UK Disability History Month is an annual event, run in November every year since 2010. If you’d like to learn more about the nation-wide event, their website can be found here
The theme for this year is War and impairment: The Social Consequence of Disablement, something that our Curator, Liz McIvor ,addresses as part of the Bradford’s War 1914-18 Exhibition, on display at Bradford Industrial Museum until the 19th November.
This year, audiences have been exposed to stories of servicemen of World War One returning home with disabilities and what it meant to be disabled in the 20th century. It is interesting to compare that kind of experience with those from the more distant past and some of the attitudes of our ancestors to disability.
In Medieval England disabled people were expected to be part of the community, to work and contribute to the family income as much as possible, and where this was not possible, to be cared for by relatives. The strong cultural belief in the ‘wheel of fortune’ meant that people generally viewed disability as a natural part of life (although also as a physical sign of judgement against worldly sins), and something that could and did affect anyone, regardless of birth, through war, disease, and accidents.
Rural populations (such as Bradford district) were small, so everyone in the town knew one another. This was a fervently religious and insular culture, which meant it was difficult to ignore those who needed assistance. Generally people would be defined by which family or trade they belonged to, rather than their disability. People in records appear as ‘John the Carpenter..Who is crippled’ rather than ‘John the Cripple’. Only occasionally do sources reveal what we would term a disability; Born in 1280 Henry Plantagent 3rd Earl of Lancaster and Leicester (under which Bradford was controlled) was a senior noble at the highest level of 14th century politics, despite being blind.
For some, disability was the source of their income. Noble houses employed ‘natural fools’ and esteemed them greatly as trustworthy and loyal. These would usually be people who had learning difficulties and could earn enormous sums of money as privileged members of a household. People with achondroplasia (Dwarves) were particularly prized as companions and entertainers for centuries.
The beginning of the 17th century saw developments of legislation towards ‘provision’ for those who could not support themselves through the ‘Act for the relief of the poor’ in the reign of Elizabeth I.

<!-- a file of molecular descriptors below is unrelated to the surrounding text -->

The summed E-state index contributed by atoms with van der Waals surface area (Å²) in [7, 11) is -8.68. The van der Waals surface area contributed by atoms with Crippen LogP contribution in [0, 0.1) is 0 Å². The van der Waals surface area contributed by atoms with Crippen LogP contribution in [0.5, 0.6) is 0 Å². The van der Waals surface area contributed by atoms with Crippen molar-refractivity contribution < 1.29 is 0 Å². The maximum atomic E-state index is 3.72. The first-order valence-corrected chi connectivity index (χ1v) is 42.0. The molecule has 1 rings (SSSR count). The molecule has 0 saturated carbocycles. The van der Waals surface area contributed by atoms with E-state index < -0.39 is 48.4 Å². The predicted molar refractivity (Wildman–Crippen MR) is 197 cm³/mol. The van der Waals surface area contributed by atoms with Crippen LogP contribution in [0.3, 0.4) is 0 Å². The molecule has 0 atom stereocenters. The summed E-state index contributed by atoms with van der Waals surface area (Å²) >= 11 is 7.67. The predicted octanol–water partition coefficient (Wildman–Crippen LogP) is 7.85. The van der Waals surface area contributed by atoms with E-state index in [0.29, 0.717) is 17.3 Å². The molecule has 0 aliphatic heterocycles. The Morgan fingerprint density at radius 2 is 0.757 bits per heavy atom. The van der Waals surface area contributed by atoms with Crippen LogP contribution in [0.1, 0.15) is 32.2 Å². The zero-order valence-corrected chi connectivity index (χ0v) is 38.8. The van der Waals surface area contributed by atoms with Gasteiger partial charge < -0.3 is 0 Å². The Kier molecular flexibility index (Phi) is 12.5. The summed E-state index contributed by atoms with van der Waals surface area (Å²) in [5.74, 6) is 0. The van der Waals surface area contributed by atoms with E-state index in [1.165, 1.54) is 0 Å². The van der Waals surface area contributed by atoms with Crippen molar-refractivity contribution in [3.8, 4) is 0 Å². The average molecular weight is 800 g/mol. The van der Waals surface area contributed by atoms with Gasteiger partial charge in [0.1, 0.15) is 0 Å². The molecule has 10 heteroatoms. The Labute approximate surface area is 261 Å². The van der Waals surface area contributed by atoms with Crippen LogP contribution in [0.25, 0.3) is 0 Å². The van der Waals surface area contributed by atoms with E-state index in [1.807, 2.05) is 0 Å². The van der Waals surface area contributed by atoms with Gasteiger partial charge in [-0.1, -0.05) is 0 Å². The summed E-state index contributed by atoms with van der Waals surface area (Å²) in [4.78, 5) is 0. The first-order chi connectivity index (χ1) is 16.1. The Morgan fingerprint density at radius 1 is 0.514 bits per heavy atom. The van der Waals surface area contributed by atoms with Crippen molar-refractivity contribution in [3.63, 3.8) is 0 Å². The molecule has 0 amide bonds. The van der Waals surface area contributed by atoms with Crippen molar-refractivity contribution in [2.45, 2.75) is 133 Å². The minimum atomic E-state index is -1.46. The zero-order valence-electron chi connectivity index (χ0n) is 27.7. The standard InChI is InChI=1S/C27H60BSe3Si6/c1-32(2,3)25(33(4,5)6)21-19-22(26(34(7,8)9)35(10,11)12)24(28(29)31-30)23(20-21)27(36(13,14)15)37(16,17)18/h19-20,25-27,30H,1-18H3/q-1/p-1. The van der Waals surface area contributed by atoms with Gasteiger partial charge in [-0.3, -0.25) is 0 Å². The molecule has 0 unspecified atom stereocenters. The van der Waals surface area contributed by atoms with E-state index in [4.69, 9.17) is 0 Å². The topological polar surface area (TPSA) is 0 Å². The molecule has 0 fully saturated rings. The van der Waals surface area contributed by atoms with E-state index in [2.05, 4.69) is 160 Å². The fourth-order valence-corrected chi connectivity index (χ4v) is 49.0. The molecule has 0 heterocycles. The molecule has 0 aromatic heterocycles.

This was the result of an explosion of population and growth of towns. The country was growing richer and more people began to move about freely and form larger communities. These did not have the same bonds of family, friendship and church, and in a more anonymous society, more disabled people found themselves faced with competition, poor and forced to resort to begging.
“By taxation, every inhabitant and occupier of house or lands should lay on sum of money and a convenient stock of flax, hemp, wooll, thread, iron and other wares and stuff to set the poor on work”
“That the necessary relief of the lame, impotent, old and blind and other such among them, being poor and not able to work.”
Anno 43 Elizabeth Cap II (1601)
The experience of being disabled very much depended on a person’s social status, so as workhouses and asylums were opened to take patients, wealthy people might still be cared for at home.
Bolling Hall was inherited by Francis Lindley who was described as a ‘Lunatic’ (meaning learning difficulties) in the 1700’s and despite this was legal heir to the property which passed to his cousins, and not the sisters who cared for him.
As urbanisation continued, the provision for those ‘on the parish’ did not keep pace, so as Bradford’s population skyrocketed in the early 1800s with the industrial revolution, there was limited space in the workhouse (now St Luke’s Hospital) and conditions were purposely kept poor. With the poorest families forced to work long hours with poor housing, food and no medical care, the workhouse was often the only option for a sick or injured relative. As a result, the disabled population grew, and were more visible on the streets in Victorian England.
The Bradford artist John Sowden was interested in the ‘street people’ of the town and particularly those who made a living despite adversity. Although he paid men and women to sit for him, there is little evidence that he tried to help them in other ways. He saw the people he painted as ‘picturesque’ and noble in adversity and painted them for his own entertainment.
In 1888 he painted James Mannis, paralysed from the waist down after a childhood illness, which was most likely to have been the Polio virus, which is spread easily in urban areas with poor sanitation.
Sowden’s wife Anne was affected by ‘melancholy’ or depressive mental illness, possibly brought on by post-partum psychosis after the birth of their son, and lived as a recluse at their home in Manningham.
Bradford’s disabled population today is as diverse as the rest of the city, and there are a number of services and initiatives to provide support, working towards a fairer and more representative society.
The way we approach disabled audiences is based on the people who inhabited our past and what we can learn from them.
Bradford Museums and Galleries are interested in acquiring objects and stories which represent disabled people.
Contact the Social History Curatorial Team via the contact details on http://www.bradfordmuseums.org/contactus/index.php. You can also make initial contact via our social media accounts and we can pop you in contact with the Social History team.